American Diner

DAWN STREAKS THROUGH THE ROSE-TINTED GLASS, bathing the diner in an auburn and golden haze. Columns of dust glow yellow, orange, red, caught floating between rows upon rows of rough, scarlet booths. Mildewing floor tiles glisten in the waning autumn sun. The building itself runs lengthwise along sleek lines of steel, bounded on both ends by worn patches of teal drywall. On them hang photographs that haven’t changed since 1958. One photograph depicts a cheerful nuclear family—a boy, a girl, a working-class father and mother standing in front of a faded American flag. Time has chipped away at the picture’s oversaturated joy, much like it has for the rest of the place. It’s clear the diner has seen better days. Even now, at breakfast hour, the many seats remain desolate and bleak.

     It’s morning in the diner, but only literally. It hasn't been anything more for a long time now.

Mr. McVeigh, the owner, stands half-hunched at the counter. He’s running through a stack of financial sheets and statements, flicking and drumming his haggard, boney fingers across the ledger. Near the bottom of the heap he finds a letter addressed from the municipality—the blue characters read like an overt formality. His establishment is due for a routine food safety inspection—five days from five days ago. He’s groaning in apprehension, shivering at recollections of the last time, when the ringing of the entrance bell chimes for his attention. With a jump he looks up, first with fear, then with eagerness—almost too eagerly, like a puppy who hasn’t been fed in weeks at the rattle of a can opener.

     Some things can do that to a man.

     Standing in the door frame is a man in an ink suit and carmine tie. He carries himself with near perfect grace—it’s only the crookedness of his collar that throws off his otherwise high-toned attire. The man glides his hand across the wooden bumps atop one of the empty booths. He puffs his nose like a pair of bellows, as if in a carefully choreographed dance to capture the aroma of—what? The sweet smell of sawdust? The odour of spilled coffee?

     Fresh wafts of dish cleaner and the clattering of plates startle McVeigh from his perplexing study. Beside him stands Martinez, the diner’s newly-employed busser boy. He asks McVeigh something about the cabinet in the kitchen, muddling his words with something about rising smoke and an inconspicuous padlock. McVeigh, sighing, waves him away, tells him to get back to work.

     “Can I get you something?” McVeigh calls out to the man, rising slowly—his skeleton cackling and crackling, his bones in as good of a condition as the rest of the place.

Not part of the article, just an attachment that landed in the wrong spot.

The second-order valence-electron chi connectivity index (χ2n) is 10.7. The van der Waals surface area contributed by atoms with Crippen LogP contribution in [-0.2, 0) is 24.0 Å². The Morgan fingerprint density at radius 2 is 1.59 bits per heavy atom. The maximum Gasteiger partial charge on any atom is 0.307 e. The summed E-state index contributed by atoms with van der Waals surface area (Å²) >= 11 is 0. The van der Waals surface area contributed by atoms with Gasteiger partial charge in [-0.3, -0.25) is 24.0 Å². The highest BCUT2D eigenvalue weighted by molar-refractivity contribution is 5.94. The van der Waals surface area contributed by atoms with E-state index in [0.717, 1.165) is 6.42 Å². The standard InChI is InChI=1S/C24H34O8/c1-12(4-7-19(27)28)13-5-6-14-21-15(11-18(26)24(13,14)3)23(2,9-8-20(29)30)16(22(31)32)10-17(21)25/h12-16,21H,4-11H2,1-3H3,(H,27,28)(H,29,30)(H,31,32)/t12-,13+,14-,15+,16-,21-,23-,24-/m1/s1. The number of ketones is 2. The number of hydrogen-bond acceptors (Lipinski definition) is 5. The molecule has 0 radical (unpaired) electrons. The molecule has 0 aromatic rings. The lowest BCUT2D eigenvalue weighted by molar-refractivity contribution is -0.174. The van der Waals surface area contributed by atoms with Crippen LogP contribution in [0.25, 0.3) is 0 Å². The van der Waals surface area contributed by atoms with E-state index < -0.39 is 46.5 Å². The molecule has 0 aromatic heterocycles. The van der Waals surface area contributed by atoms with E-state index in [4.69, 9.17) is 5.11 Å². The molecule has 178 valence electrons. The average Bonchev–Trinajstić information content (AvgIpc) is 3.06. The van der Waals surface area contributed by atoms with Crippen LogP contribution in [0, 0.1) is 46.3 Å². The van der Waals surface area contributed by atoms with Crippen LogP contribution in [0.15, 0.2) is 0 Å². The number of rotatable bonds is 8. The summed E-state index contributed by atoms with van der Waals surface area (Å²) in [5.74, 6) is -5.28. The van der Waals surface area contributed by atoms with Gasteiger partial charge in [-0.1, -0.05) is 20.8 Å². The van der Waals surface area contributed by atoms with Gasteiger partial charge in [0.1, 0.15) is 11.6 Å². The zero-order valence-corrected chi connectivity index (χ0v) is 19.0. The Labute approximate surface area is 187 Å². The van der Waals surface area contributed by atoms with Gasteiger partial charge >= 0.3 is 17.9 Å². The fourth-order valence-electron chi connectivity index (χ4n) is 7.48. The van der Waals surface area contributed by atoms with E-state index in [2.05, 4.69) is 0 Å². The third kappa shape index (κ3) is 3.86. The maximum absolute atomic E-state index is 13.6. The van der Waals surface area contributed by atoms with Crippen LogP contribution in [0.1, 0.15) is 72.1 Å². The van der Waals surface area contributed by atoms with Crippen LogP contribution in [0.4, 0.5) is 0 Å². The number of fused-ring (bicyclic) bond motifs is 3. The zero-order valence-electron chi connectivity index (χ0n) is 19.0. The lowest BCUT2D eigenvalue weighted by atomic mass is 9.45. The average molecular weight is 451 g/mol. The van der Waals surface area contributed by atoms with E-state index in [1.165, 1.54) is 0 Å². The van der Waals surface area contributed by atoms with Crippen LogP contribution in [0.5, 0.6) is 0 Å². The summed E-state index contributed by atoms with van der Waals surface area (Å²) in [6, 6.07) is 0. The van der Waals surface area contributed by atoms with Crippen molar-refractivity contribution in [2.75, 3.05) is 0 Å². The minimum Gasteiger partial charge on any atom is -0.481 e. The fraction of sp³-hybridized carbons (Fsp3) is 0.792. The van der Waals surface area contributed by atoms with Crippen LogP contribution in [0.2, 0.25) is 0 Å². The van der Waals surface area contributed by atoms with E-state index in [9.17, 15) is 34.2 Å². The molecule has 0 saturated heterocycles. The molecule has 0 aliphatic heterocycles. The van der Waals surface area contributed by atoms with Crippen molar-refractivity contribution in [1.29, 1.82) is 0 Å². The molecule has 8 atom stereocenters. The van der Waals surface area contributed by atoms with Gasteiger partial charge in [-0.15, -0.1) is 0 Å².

The stranger, unhurried and relaxed, meanders his way to a stool in front of McVeigh. He takes a seat and gazes at the sprawling menu behind him. He narrows his eyes and gazes some more. “Yes,” he finally responds, “most certainly I would.” The man speaks with a most unusual cadence—he is without an ounce of tension or strain, but his sentences seem to run either too high or too low. “Can I have a nice, crisp, glass of milk?”

     “Unfortunately, sir, we do not serve milk.”

     The suit man leans in closer. “Well, surely you must have milk, even if you don’t sell it?”

     “Ah, well, yes.”

     “Then pour me a glass, will you? It’ll serve you well.”

     McVeigh calls for Martinez, who brings the strange man a glass of milk. A quick and laborious cleaning request by McVeigh impels the young employee away, just before he could complain about whatever it was he was complaining about earlier.

     The man, appearing satisfied, retrieves a spoon from a nearby plastic tray and begins to stir. Why he is stirring, exactly, is anyone’s guess, since there was absolutely nothing in the glass to stir.
After a brief pause, the man takes a sip of his homogenous cup of slightly-sweet nothingness.

     Without a moment’s hesitation he nods towards McVeigh’s pile of letters, notices, and records. At the top of the paper tower lies a marked-up page covered in red letters and scribbles. The red drips from the pages like blood, both freshly printed and months old. The man speaks and points towards the overwhelming heap, “Having a bit of a hard time, are you?”

     “Yeah,” McVeigh replies, “not much business passing through these parts.”